Liberals, Socialists, Internationalists, Jews* ABIGAIL GREEN University of Oxford N his landmark 1997 book Cultural Internationalism and World Order, IAkira Iriye set out to ‘show that it is perfectly possible to narrate the drama of international relations without giving principal roles to separate national existence’. Thus he sought to ‘downplay the theme of power’ by emphasising instead the role of ‘individuals and groups of people from different lands’ in seeking to develop an alternative community of nations through cross-national cooperation and interchange. Historians and social scientists have certainly heeded Iriye’s call. This new historiography has highlighted the long-term significance of internationalism, its deep roots in the nineteenth century, and its role in shaping the twentieth century. In this context, Glenda Sluga has emphasised both the importance of ‘objective internationalism’ as a historic preoccupation, and the mutually constitutive nature of nationalism and internationalism more generally. International gatherings like the Hague Peace Conferences * I would like to thank David Feldman, Ruth Harris, Eliyahu Stern, and the editors of this special issue for their feedback on this article. I am also grateful to the Arts and Humanities Research Council for supporting this work through a Leadership Fellowship. Akira Iriye, Cultural Internationalism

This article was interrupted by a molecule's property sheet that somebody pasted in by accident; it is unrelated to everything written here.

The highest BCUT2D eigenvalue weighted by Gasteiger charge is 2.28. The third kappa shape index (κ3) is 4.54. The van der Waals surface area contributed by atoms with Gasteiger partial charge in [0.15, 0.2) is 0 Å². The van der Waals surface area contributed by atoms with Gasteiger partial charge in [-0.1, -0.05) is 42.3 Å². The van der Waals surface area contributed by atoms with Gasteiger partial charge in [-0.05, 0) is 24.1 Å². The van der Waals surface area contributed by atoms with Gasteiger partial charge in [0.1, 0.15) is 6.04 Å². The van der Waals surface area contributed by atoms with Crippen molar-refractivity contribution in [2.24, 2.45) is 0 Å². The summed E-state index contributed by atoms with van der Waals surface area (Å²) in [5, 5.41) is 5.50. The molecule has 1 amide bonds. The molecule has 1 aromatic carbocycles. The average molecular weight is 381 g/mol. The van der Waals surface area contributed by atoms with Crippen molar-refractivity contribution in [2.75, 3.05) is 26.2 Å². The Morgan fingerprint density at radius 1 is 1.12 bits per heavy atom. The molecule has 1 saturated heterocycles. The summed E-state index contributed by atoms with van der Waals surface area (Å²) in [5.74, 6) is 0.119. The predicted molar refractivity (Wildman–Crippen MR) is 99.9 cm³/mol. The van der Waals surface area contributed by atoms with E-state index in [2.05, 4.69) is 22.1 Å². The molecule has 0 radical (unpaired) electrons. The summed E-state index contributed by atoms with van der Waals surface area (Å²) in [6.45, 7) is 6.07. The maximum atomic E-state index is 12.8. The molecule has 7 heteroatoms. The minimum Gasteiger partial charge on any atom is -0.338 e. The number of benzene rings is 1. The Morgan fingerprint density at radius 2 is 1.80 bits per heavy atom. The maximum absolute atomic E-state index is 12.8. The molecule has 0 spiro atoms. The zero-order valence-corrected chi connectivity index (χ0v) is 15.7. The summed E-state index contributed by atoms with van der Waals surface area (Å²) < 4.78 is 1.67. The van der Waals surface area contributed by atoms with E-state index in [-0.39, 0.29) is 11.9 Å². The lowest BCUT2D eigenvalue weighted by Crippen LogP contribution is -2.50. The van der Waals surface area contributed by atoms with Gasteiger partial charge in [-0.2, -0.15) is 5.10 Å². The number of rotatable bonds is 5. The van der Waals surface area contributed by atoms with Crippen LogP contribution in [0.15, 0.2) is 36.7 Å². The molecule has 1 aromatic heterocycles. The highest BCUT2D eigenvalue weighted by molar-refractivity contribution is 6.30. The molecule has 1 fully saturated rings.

Journal of World History – University of Hawai'I Press
Published: Feb 27, 2020
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